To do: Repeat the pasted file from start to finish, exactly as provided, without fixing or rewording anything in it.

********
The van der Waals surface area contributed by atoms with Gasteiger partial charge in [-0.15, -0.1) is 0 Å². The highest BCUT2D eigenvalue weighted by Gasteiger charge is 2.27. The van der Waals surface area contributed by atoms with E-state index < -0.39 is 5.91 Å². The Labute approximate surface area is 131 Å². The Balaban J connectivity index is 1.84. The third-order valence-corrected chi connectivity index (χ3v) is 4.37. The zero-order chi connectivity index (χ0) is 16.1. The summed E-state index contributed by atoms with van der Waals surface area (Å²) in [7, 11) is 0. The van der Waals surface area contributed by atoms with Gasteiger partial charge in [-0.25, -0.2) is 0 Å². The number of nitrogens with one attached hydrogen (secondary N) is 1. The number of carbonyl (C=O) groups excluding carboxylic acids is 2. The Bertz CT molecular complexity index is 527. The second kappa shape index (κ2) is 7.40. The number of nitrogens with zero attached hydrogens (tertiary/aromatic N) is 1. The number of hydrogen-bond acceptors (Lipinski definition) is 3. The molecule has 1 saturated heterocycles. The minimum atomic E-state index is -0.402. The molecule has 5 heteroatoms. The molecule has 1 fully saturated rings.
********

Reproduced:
The van der Waals surface area contributed by atoms with Gasteiger partial charge in [-0.15, -0.1) is 0 Å². The highest BCUT2D eigenvalue weighted by Gasteiger charge is 2.27. The van der Waals surface area contributed by atoms with E-state index < -0.39 is 5.91 Å². The Labute approximate surface area is 131 Å². The Balaban J connectivity index is 1.84. The third-order valence-corrected chi connectivity index (χ3v) is 4.37. The zero-order chi connectivity index (χ0) is 16.1. The summed E-state index contributed by atoms with van der Waals surface area (Å²) in [7, 11) is 0. The van der Waals surface area contributed by atoms with Gasteiger partial charge in [-0.25, -0.2) is 0 Å². The number of nitrogens with one attached hydrogen (secondary N) is 1. The number of carbonyl (C=O) groups excluding carboxylic acids is 2. The Bertz CT molecular complexity index is 527. The second kappa shape index (κ2) is 7.40. The number of nitrogens with zero attached hydrogens (tertiary/aromatic N) is 1. The number of hydrogen-bond acceptors (Lipinski definition) is 3. The molecule has 1 saturated heterocycles. The minimum atomic E-state index is -0.402. The molecule has 5 heteroatoms. The molecule has 1 fully saturated rings.